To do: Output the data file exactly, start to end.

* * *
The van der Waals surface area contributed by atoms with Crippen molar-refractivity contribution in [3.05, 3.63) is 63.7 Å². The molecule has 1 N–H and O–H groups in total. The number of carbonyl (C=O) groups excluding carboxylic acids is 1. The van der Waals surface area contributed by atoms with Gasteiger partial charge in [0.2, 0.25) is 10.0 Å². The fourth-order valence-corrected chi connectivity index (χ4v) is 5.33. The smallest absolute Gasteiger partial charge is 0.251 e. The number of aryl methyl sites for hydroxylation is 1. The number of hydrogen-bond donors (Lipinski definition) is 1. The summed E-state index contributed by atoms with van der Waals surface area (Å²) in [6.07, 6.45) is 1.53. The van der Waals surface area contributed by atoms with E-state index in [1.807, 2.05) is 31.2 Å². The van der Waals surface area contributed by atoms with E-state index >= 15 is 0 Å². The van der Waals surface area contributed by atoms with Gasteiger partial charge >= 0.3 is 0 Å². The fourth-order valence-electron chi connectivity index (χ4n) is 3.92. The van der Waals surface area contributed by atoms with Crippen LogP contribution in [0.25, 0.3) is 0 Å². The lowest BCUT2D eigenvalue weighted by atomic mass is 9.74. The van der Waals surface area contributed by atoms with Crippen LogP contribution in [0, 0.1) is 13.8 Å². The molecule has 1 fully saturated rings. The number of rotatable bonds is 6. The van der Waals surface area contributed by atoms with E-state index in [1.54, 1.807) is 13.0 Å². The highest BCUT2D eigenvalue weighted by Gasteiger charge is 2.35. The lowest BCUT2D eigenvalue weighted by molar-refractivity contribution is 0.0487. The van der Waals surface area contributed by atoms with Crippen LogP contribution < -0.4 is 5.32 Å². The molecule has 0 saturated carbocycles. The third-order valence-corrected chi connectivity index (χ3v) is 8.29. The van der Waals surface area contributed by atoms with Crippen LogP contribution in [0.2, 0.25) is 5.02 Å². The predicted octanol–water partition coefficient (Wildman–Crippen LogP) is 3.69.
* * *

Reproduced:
The van der Waals surface area contributed by atoms with Crippen molar-refractivity contribution in [3.05, 3.63) is 63.7 Å². The molecule has 1 N–H and O–H groups in total. The number of carbonyl (C=O) groups excluding carboxylic acids is 1. The van der Waals surface area contributed by atoms with Gasteiger partial charge in [0.2, 0.25) is 10.0 Å². The fourth-order valence-corrected chi connectivity index (χ4v) is 5.33. The smallest absolute Gasteiger partial charge is 0.251 e. The number of aryl methyl sites for hydroxylation is 1. The number of hydrogen-bond donors (Lipinski definition) is 1. The summed E-state index contributed by atoms with van der Waals surface area (Å²) in [6.07, 6.45) is 1.53. The van der Waals surface area contributed by atoms with E-state index in [1.807, 2.05) is 31.2 Å². The van der Waals surface area contributed by atoms with E-state index >= 15 is 0 Å². The van der Waals surface area contributed by atoms with Gasteiger partial charge >= 0.3 is 0 Å². The fourth-order valence-electron chi connectivity index (χ4n) is 3.92. The van der Waals surface area contributed by atoms with Crippen LogP contribution in [0.25, 0.3) is 0 Å². The lowest BCUT2D eigenvalue weighted by atomic mass is 9.74. The van der Waals surface area contributed by atoms with Crippen LogP contribution in [0, 0.1) is 13.8 Å². The molecule has 1 fully saturated rings. The number of rotatable bonds is 6. The van der Waals surface area contributed by atoms with E-state index in [1.54, 1.807) is 13.0 Å². The highest BCUT2D eigenvalue weighted by Gasteiger charge is 2.35. The lowest BCUT2D eigenvalue weighted by molar-refractivity contribution is 0.0487. The van der Waals surface area contributed by atoms with Crippen LogP contribution < -0.4 is 5.32 Å². The molecule has 0 saturated carbocycles. The third-order valence-corrected chi connectivity index (χ3v) is 8.29. The van der Waals surface area contributed by atoms with Crippen LogP contribution in [0.2, 0.25) is 5.02 Å². The predicted octanol–water partition coefficient (Wildman–Crippen LogP) is 3.69.